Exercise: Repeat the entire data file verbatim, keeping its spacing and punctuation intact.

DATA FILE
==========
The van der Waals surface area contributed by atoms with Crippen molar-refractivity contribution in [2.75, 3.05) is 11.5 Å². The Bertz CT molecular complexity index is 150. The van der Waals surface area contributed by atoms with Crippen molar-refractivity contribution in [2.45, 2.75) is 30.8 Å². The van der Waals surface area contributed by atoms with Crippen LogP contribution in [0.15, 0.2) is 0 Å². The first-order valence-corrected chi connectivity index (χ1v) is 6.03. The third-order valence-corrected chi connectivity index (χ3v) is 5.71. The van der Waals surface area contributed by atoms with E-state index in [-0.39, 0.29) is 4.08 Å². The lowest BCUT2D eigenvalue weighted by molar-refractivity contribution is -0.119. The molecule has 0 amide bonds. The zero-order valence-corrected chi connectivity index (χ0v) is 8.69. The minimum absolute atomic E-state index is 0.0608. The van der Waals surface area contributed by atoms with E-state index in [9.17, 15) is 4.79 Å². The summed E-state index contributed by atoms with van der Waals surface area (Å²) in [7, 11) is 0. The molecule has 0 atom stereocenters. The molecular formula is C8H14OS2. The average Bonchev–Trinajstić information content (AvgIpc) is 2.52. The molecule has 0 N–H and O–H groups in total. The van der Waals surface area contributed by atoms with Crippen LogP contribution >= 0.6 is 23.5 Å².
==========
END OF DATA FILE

The van der Waals surface area contributed by atoms with Crippen molar-refractivity contribution in [2.75, 3.05) is 11.5 Å². The Bertz CT molecular complexity index is 150. The van der Waals surface area contributed by atoms with Crippen molar-refractivity contribution in [2.45, 2.75) is 30.8 Å². The van der Waals surface area contributed by atoms with Crippen LogP contribution in [0.15, 0.2) is 0 Å². The first-order valence-corrected chi connectivity index (χ1v) is 6.03. The third-order valence-corrected chi connectivity index (χ3v) is 5.71. The van der Waals surface area contributed by atoms with E-state index in [-0.39, 0.29) is 4.08 Å². The lowest BCUT2D eigenvalue weighted by molar-refractivity contribution is -0.119. The molecule has 0 amide bonds. The zero-order valence-corrected chi connectivity index (χ0v) is 8.69. The minimum absolute atomic E-state index is 0.0608. The van der Waals surface area contributed by atoms with E-state index in [9.17, 15) is 4.79 Å². The summed E-state index contributed by atoms with van der Waals surface area (Å²) in [7, 11) is 0. The molecule has 0 atom stereocenters. The molecular formula is C8H14OS2. The average Bonchev–Trinajstić information content (AvgIpc) is 2.52. The molecule has 0 N–H and O–H groups in total. The van der Waals surface area contributed by atoms with Crippen LogP contribution >= 0.6 is 23.5 Å².